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Huggins returns to college basketball

By Doug Tucker The associated press

MANHATTAN, Kan. – Bob Huggins is apologizing to no one.

“I don’t think I’m a bad guy,” he deadpanned.

Several hundred people who streamed into Bramlage Coliseum for Huggins’ introductory news conference Thursday laughed, then stood and applauded, bringing a wry smile to the face of Kansas State’s new basketball coach.

The 52-year-old Huggins, who turned the Cincinnati Bearcats into a national power during 16 sometimes-stormy years, signed a five-year contract with the Wildcats. It’s the most controversial hire in college basketball since Texas Tech took in Bob Knight five years ago.

Knight was one of several people Kansas State consulted before offering Huggins the job.

Although one of the winningest active coaches, Huggins was out of work for a year after Cincinnati president Nancy Zimpher refused to extend his four-year contract rollover following his arrest and conviction for drunken driving in 2004.

Cincinnati cited the arrest as the culmination of many problems. He also had been criticized for a low graduation rate and for several off-court problems involving players.

But Huggins, wearing a necktie that was bright Kansas State purple, offered no apologies.

“I don’t know many people who got to know me who want me to change a bunch,” he said. “I’m not perfect. I don’t think anybody is. I try to fix it. When you’ve got something you need to fix, you try to fix it.”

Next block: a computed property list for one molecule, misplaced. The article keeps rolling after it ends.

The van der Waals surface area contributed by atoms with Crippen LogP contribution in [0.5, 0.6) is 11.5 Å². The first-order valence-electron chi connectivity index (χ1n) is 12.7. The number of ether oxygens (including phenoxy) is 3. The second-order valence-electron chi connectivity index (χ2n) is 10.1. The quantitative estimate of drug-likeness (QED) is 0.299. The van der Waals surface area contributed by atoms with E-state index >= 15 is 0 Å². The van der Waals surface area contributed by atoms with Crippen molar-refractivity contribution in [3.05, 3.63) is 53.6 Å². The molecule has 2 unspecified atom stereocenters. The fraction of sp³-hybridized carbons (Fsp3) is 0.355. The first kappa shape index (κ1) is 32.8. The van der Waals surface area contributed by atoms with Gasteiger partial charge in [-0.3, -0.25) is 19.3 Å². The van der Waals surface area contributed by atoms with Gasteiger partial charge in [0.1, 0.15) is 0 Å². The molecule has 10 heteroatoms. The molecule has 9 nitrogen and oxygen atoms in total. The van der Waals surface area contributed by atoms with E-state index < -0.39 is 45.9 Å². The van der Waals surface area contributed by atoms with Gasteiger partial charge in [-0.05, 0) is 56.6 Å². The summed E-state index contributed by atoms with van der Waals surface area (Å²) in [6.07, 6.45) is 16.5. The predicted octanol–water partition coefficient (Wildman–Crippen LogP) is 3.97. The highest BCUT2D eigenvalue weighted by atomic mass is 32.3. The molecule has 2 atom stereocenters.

Huggins replaces Jim Wooldridge, who was 15-13 this past season. He takes over a once-proud program that hasn’t been to the NCAA tournament since 1996 and has struggled to escape mediocrity since Bramlage opened in 1988-89.

“I am really excited about this. I am excited about this opportunity,” he said. “I do not know that I have ever been around nicer people, people more committed to doing things the right way. The more we talked, the more excited I got.”

Huggins was 399-127 at Cincinnati, leading the Bearcats to 14 consecutive NCAA tournament appearances, including the 1992 Final Four. He won 10 regular-season Conference USA titles and was honored as the league’s coach of the decade. He also coached at Walsh and Akron and has a record of 567-199 during a 24-year career.

Nevertheless, athletic director Tim Weiser said Huggins’ reputation gave him pause.

“It certainly required us to do more in terms of discussing him with other coaches and with the NCAA,” Weiser said. “It also required us to talk to Bob and ask him some tough questions. His response showed he was eager for this opportunity.”

By no means is Huggins inheriting a program that is devoid of talent. Led by second-team all-Big 12 swingman Cartier Martin, the Wildcats proved highly competitive in Wooldridge’s sixth season.

But they were never able to win consistently. They set a school record with nine losses of five points or fewer, including back-to-back one-point setbacks to nationally ranked Texas and Oklahoma.

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